When we first look at an object, our eyes tend to follow some simple rules. For example, we all have a tendency to view the brightest part of an object first. It could be the color, brightness, or even the shape of the image that commands our attention. Next, our eyes may search for the clearest elements of the image before we start to react to what we are viewing. By using some basic rules of photographic competition, we can help to direct the action of the human eye and make what others see in our photography more pleasing.
In every photo, a number of elements are present, so how we place them in the photo affects how we react to the photo when viewed. The main element, of course, is the subject, and, of course, you have a background as well. Subject and background give your photo a two dimensional look. Why not take it to the next level and make it a three-dimensional image by adding a foreground?
So you pick up your camera, put your grandchild right in the middle of the frame, snap the photo, and there you go…subject is the child and background is the wall behind him. Doesn’t sound very exciting, does it? Let’s see if we can apply a couple of photo rules to make this image more interesting…
Rule Number One: The Rule of Thirds. Some cameras have a built-in graph that you can activate through the menu. To see an example, draw a graph that looks like a tic-tac-toe board. I have included one as an example. The main rule is to keep your subject from falling into the holes. Try and keep your subject in the area where the lines cross or in a third part of the viewfinder. When shooting sunsets, for instance, I like to keep the horizon line on the bottom or the top third of the image and away from dead center. Of course, all rules are there to be broken, and that’s why we should come out of the box once in a while. This simple rule may make your next image much more interesting.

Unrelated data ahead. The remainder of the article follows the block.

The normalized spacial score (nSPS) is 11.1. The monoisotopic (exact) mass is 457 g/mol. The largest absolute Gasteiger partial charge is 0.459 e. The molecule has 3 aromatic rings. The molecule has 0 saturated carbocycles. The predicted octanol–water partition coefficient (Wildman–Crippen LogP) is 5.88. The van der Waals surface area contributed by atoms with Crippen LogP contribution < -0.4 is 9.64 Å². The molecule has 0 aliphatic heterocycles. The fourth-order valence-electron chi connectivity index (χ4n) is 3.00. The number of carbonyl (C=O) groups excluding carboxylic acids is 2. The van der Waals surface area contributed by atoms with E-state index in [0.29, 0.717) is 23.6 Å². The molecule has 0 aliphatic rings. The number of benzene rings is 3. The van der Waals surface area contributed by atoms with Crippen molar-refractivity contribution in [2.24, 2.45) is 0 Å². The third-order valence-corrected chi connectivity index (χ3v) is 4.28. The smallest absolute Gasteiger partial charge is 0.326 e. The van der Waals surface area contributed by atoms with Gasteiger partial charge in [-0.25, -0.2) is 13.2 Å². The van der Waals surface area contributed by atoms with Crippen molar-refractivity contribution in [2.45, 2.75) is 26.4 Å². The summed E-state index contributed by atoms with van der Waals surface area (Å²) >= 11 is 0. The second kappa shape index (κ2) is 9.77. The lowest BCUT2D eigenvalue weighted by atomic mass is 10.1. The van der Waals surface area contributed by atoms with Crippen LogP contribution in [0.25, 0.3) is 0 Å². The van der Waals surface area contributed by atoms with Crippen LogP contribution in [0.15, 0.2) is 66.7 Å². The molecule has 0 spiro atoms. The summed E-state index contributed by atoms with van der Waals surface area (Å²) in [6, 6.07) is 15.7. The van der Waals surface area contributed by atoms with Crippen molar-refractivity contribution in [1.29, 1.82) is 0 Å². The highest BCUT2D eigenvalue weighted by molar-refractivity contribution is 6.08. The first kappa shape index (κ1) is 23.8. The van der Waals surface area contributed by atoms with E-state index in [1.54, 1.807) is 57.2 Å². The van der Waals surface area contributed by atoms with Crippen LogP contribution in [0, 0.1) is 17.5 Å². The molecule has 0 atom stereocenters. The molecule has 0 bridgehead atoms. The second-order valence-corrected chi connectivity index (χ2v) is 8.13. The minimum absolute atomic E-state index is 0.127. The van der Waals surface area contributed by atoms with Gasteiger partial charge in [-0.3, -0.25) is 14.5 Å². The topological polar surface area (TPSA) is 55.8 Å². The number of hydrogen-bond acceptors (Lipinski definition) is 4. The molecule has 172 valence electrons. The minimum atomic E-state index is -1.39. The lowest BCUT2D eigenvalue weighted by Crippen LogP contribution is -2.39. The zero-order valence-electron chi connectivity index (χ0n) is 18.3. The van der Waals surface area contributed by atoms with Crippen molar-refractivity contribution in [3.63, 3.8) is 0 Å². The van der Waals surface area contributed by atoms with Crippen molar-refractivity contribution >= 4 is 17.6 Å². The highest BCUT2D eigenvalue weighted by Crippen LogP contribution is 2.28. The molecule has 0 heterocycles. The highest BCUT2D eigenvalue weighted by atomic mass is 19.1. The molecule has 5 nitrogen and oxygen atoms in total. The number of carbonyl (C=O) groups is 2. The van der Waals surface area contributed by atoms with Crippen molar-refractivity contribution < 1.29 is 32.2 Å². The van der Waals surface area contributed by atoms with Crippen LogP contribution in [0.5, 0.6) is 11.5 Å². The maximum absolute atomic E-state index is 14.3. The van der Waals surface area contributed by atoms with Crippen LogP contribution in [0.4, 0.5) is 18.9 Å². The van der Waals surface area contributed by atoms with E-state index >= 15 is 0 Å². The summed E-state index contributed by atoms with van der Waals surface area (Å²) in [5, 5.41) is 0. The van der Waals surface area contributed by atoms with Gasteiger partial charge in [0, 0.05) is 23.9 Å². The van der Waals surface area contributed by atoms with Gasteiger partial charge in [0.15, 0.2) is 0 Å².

Rule Number Two (actually it is Rule Two and Three): Leading Lines and Framing. Leading lines are just what it says…the next time you are setting up an image, try and look for something in front of the subject that can lead your eye to the subject. Now, you are adding depth to your photo. Very cool! By using the framing rule, you can use an item around you to frame your subject and direct the viewer’s eye right to that very important grandchild. These two composition rules add that third dimension to your images. Of course, every time you pick up a camera, you can’t always put these simple rules to work. As you do use them more and more, you will start to be more aware of how your photography is changing and how others view your images.
So when you are ready to use the rule of thirds with your point-and-shoot camera, you should first put the focus point on your subject, then by still holding down the focus button, go ahead and compose your image. Now move the image to the location that looks best using the rule of thirds, leading lines, and framing. Just because the focus point happens to be in the middle of your viewfinder, that does not mean all of your images have to be taken with the subject in the middle as well.
Have fun, and keep shooting!